Wow, it’s really over now! ... The place was emptying out of people; some people were coming back because of the SAS strike. How strange closing down and partings can be. The mail baskets were taken down. No more announcements on the bulletin boards. The reception area was set up for check out.
The school allowed people to stay through the weekend at 165 NoK per person per night, without food, to accommodate different travel plans.... There are several people hanging around. It’s eerie because there is virtually no one on the floor. There is no staff on duty.
As difficult as parting can be, this was one of the nicest days we spent here certainly the most relaxing. It helped add perspective to this experience. Despite some regrets, it is a teary good bye. There is no way to meet every single person at the summer school. So you hold onto the memories and experiences of the people you did get to meet, even if it was for a few minutes at a meal some weeks ago.
There were enough people around today that we knew, either staying or on the way out, that we could spend time with. Then there were people we met for the first time. In one of the ironies, I never met the Israelis, but met some Palestinians. And I found that some of the nicest people were the German students, notably Matthias and Astrid from Mannheim...We had our picture taken with them at the party last night and they gave us a ride back in their car. This morning there were hugs...
Students, most faculty, administrators and staff were so nice and it was evident today...I sat on the steps and talked to Mike, the sportswriter from Minnesota and a couple of others. I had a picture taken (for me) of me with the two women receptionists, Kari and Inger (who helped us with our Norwegian homework, answered the phone and gave me change for the pay phone); the night watchman, who was Yugoslavian and had come to ISS for 37 straight summers and would let me know about the availability of the Herald Tribune; Kaare, a law student who worked in the administration office and always had a pleasant smile; my classmate, Shayna, from Miami, and my teacher Audun.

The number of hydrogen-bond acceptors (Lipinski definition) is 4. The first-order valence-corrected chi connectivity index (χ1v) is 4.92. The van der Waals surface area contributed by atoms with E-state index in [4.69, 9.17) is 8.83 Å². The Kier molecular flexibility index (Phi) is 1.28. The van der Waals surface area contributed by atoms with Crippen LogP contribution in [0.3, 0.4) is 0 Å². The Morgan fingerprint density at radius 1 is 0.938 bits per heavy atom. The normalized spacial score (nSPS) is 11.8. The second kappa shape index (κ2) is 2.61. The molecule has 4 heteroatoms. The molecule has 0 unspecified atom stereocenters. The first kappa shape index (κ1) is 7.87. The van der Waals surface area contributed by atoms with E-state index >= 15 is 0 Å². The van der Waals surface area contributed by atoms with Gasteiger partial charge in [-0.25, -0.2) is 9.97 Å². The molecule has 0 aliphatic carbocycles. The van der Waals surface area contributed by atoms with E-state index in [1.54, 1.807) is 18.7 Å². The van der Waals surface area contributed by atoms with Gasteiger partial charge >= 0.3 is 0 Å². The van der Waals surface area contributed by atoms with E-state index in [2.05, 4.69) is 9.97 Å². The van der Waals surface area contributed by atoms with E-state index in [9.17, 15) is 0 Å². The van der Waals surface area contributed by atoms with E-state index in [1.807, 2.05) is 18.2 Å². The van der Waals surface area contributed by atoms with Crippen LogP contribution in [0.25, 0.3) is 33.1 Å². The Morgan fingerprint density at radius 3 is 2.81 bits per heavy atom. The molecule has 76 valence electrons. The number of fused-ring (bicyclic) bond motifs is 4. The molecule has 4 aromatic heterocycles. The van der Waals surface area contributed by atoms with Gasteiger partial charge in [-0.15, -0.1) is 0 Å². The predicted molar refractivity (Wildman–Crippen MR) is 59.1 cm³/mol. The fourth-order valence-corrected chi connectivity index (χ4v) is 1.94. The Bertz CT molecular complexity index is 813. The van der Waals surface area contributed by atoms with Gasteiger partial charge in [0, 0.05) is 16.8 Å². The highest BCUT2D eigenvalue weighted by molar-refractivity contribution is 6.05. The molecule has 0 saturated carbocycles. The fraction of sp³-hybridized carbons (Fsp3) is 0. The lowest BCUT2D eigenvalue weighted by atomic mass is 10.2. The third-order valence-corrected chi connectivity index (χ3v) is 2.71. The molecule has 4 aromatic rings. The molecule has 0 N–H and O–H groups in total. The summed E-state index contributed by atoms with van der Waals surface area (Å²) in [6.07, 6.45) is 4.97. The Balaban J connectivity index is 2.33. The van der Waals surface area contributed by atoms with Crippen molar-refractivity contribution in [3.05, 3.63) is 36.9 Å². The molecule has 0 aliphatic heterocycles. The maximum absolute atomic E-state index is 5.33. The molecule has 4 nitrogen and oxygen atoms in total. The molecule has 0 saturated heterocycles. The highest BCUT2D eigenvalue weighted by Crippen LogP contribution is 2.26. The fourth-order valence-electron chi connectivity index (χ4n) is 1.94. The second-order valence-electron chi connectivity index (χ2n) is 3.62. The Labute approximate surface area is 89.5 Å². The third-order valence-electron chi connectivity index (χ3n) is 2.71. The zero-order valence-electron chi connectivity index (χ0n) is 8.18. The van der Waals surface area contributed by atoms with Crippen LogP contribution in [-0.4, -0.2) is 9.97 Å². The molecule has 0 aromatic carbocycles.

... In the afternoon, after Alice and I returned from shopping, I sat on the steps and wrote the last post cards. I talked to a man from Bangladesh and a Palestinian woman. It was a beautiful day, warm, similar to when we came. It was also ironic that we were the last to arrive, so we didn’t see everyone arrive. Now, we were one of the last to leave and watched all the taxis arrive; the luggage in the courtyard; the good byes; the hugs and the departures toward everyone’s hjemmebaner (home bases, home places).
We joined a group that was going to a vegetarian restaurant, Krishna, at Majorstua for dinner ...Twelve people walked over to the restaurant (about 20 minutes) and six others met us there for a total of 18...
It was still very early about 6:30 when we got back... Erica (from Vancouver, BC) came out ready to depart. It was her birthday and she was being picked up by Norwegian relatives. We said our good byes...
Astri, the house mother, had her car all packed up. She hugged us good bye and wished us luck...
Later, Sultan (from Moscow) came out ready to leave. He was leaving with a man from Azerbaijan, who gave Alice and the other women flowers. Sultan insisted, “...we must write...continue to be friends.” He is impressed that I am a journalist, who could be a contact for him to publish some of his material (he is an ethnographer). For the last couple of weeks, he had been saying what a wonderful person I am. Then we had a picture taken of Alice, myself, Sultan, another man from Moscow and someone we didn’t know. Who would’ve thought a couple of years ago this could happen?
Earlier in the day, Angel from Bulgaria gave Alice a tape of Bulgarian folk music, something we had discussed when we met the first time on the second night.... As we sat on the steps, he returned from sentrum (Center City). We went over to return the tape. Angel said she could keep it. “Perhaps we’ll see each other again,” he said.
We had disagreed on some issues, but it didn’t mean we weren’t friends.
We spent most of the rest of the evening talking to Kaare.
Alice took a picture of me with a man from South Africa, Kaare (Norway), a woman from Switzerland, Matthias’ friend, the woman from Würzburg and her friend (Germany). We were holding the flowers the Azerbaijanian man had given out....
8 August 1992
...Parting is also a time of saying “Time to go home.” To think of a person who must face going home to Croatia is mind boggling. What is going through their minds? Maybe I’ll see some of these people again, then maybe not. Perhaps, I’ll be spending a lot of money on international postage.